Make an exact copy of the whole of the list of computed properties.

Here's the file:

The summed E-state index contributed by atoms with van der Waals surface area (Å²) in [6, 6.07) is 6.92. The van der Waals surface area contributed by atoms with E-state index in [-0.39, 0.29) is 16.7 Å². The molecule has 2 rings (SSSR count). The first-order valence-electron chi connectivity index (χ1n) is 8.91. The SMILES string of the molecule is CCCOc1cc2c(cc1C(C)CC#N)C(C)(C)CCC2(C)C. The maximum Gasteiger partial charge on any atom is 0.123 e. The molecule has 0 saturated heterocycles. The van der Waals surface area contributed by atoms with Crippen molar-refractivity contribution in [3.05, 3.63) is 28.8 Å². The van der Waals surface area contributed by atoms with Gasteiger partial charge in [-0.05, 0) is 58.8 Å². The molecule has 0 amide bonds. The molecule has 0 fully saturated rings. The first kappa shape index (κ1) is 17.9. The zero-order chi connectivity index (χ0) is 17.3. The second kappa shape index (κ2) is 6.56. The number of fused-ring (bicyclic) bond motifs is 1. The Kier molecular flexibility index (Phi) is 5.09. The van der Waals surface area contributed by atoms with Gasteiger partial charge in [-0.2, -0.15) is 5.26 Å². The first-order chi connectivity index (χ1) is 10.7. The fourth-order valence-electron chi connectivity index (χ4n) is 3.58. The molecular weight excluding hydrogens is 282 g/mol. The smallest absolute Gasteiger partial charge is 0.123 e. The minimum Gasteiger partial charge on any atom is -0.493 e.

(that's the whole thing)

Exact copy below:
The summed E-state index contributed by atoms with van der Waals surface area (Å²) in [6, 6.07) is 6.92. The van der Waals surface area contributed by atoms with E-state index in [-0.39, 0.29) is 16.7 Å². The molecule has 2 rings (SSSR count). The first-order valence-electron chi connectivity index (χ1n) is 8.91. The SMILES string of the molecule is CCCOc1cc2c(cc1C(C)CC#N)C(C)(C)CCC2(C)C. The maximum Gasteiger partial charge on any atom is 0.123 e. The molecule has 0 saturated heterocycles. The van der Waals surface area contributed by atoms with Crippen molar-refractivity contribution in [3.05, 3.63) is 28.8 Å². The van der Waals surface area contributed by atoms with Gasteiger partial charge in [-0.05, 0) is 58.8 Å². The molecule has 0 amide bonds. The molecule has 0 fully saturated rings. The first kappa shape index (κ1) is 17.9. The zero-order chi connectivity index (χ0) is 17.3. The second kappa shape index (κ2) is 6.56. The number of fused-ring (bicyclic) bond motifs is 1. The Kier molecular flexibility index (Phi) is 5.09. The van der Waals surface area contributed by atoms with Gasteiger partial charge in [-0.2, -0.15) is 5.26 Å². The first-order chi connectivity index (χ1) is 10.7. The fourth-order valence-electron chi connectivity index (χ4n) is 3.58. The molecular weight excluding hydrogens is 282 g/mol. The smallest absolute Gasteiger partial charge is 0.123 e. The minimum Gasteiger partial charge on any atom is -0.493 e.